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Hoffmann, R. A wiki for the life sciences where authorship matters. Nature Genetics (2008)

mRNA transcripts as molecular biomarkers in medicine and nutrition.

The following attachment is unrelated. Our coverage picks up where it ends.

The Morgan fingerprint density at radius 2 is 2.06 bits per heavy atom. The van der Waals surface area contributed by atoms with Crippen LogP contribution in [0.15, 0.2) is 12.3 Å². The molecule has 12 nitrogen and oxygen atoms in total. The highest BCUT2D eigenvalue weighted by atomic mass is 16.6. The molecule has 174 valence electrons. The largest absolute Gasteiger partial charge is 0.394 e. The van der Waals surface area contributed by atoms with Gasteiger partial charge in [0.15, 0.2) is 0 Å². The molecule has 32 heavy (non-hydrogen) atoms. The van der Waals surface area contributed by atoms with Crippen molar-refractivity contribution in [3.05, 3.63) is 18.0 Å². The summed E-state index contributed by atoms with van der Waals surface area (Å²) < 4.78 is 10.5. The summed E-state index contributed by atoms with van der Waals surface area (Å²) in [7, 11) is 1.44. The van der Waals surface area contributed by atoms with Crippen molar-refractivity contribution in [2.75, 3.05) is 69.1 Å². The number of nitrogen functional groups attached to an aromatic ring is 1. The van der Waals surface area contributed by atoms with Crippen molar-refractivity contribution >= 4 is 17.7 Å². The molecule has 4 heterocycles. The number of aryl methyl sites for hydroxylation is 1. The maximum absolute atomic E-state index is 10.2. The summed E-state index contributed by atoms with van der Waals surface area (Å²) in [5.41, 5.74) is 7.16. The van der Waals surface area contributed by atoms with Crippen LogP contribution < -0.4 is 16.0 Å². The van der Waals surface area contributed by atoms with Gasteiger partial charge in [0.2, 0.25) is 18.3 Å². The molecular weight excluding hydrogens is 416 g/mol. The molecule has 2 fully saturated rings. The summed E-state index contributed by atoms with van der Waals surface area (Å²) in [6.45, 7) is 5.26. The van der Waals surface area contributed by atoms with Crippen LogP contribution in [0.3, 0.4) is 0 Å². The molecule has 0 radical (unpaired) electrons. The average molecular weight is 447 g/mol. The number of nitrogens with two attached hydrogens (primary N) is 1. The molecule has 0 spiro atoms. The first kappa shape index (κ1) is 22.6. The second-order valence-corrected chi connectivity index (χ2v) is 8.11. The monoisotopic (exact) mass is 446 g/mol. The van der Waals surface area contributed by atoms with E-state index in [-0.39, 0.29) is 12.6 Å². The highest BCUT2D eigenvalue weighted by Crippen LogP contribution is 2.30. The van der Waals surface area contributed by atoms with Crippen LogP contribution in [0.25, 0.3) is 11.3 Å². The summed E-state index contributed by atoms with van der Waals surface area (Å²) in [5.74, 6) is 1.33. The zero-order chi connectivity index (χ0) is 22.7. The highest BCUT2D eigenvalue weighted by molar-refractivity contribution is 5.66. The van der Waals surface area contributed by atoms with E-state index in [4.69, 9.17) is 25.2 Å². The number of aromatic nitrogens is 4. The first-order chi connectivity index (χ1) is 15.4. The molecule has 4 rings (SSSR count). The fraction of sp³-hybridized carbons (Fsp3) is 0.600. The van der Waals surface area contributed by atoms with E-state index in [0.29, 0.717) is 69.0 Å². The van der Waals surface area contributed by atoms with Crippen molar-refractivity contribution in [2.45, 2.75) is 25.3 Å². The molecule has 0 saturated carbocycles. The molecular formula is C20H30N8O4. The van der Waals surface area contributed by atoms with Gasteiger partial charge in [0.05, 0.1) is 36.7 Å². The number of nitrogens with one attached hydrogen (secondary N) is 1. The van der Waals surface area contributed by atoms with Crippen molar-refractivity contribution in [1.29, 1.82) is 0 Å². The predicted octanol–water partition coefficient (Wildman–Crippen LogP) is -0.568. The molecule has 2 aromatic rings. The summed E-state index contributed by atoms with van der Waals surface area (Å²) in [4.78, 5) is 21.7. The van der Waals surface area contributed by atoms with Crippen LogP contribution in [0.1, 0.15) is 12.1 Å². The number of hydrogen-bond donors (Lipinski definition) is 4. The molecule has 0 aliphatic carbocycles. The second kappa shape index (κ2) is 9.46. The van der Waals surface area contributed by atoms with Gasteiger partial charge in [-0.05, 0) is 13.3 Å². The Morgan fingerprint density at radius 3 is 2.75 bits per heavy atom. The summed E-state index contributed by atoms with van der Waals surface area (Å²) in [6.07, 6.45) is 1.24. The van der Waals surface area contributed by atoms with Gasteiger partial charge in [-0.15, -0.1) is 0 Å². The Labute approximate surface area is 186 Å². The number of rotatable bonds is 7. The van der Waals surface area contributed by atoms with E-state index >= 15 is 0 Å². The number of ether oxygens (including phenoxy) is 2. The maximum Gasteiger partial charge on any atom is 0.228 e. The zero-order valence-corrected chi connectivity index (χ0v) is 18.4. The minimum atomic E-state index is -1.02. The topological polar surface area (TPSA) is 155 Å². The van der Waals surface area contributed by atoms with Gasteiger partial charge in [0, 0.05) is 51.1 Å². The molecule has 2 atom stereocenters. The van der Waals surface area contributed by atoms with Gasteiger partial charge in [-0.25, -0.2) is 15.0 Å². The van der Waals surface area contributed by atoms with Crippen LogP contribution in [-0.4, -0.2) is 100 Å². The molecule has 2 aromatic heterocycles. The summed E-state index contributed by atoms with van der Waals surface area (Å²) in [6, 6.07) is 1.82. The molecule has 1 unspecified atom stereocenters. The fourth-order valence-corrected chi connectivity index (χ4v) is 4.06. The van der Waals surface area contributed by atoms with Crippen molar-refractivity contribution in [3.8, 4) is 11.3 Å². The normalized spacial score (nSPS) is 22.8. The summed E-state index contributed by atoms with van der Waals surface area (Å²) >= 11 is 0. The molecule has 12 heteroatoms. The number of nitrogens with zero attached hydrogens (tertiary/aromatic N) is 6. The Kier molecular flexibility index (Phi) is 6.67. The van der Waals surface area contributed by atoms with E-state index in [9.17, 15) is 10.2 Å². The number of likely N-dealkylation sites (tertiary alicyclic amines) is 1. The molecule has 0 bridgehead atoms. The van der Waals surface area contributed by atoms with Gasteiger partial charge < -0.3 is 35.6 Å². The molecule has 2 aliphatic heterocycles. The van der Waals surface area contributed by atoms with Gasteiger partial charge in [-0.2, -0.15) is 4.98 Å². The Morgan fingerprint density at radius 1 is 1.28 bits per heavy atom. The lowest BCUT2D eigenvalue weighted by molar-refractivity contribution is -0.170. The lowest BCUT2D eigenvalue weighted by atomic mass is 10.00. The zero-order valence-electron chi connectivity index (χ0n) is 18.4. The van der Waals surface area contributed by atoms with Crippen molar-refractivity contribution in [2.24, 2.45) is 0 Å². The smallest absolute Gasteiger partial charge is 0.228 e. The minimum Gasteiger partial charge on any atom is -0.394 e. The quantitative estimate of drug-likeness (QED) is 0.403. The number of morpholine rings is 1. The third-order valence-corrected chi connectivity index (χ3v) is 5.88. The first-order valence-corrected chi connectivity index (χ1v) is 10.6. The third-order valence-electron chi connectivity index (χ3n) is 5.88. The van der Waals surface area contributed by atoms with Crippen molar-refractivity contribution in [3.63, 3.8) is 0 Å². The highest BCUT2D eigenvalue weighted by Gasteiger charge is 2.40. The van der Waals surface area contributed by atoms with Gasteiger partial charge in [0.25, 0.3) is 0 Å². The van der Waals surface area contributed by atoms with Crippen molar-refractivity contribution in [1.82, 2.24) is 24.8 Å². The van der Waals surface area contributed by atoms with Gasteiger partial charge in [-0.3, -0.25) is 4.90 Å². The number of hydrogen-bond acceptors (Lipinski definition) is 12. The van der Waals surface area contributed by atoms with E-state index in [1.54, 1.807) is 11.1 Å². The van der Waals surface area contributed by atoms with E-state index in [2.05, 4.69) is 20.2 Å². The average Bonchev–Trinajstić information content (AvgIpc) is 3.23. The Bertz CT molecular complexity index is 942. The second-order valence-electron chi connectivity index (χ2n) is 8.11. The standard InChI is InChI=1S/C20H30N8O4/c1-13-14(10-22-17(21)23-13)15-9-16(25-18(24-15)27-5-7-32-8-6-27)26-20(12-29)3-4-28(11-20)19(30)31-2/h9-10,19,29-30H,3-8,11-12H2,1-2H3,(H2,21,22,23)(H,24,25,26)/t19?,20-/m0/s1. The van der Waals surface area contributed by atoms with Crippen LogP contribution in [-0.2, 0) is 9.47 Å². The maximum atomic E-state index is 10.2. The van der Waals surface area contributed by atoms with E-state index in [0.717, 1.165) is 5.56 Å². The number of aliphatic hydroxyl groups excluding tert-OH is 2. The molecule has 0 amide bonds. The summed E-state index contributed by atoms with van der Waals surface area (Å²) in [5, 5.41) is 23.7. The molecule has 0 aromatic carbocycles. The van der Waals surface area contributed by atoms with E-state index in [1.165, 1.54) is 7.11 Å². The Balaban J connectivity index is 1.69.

In medicine, mRNA transcripts are being developed as molecular biomarkers for the diagnosis and treatment of a number of diseases. These biomarkers offer early and more accurate prediction and diagnosis of disease and disease progression, and ability to identify individuals at risk. Use of microarrays also offers opportunity to identify orthogonal (uncorrelated) biomarkers not known to be linked with conventional biomarkers. Investigators are increasingly using blood as a surrogate tissue for biopsy and analysis; total RNA isolated from whole blood is predominantly from erythroid cells, and whole blood mRNA shares more than 80% of the transcriptome with major tissues. Thus blood mRNA biomarkers for individualized disease prediction and diagnosis are an exciting area in medicine; mRNA biomarkers in nutrition have potential application that parallels these opportunities. Assessment of selenium (Se) status and requirements is one area where tissue mRNA levels have been used successfully. Selenoprotein-H and selenoprotein-W as well as glutathione peroxidase-1 (Gpx1) mRNAs are highly down-regulated in Se deficiency in rat liver, and the minimum dietary Se requirement is 0.06-0.07 microg Se/g based on these biomarkers, similar to requirements determined using conventional biomarkers. Blood Gpx1 mRNA can also be used to determine Se requirements in rats, showing that blood mRNA has potential for assessment of nutrient status. Future research is needed to develop mRNA biomarker panels for all nutrients that will discriminate between deficient, marginal, adequate and supernutritional individuals and populations, and differentiate between individuals who will benefit vs. be adversely affected by nutrient supplementation.[1]


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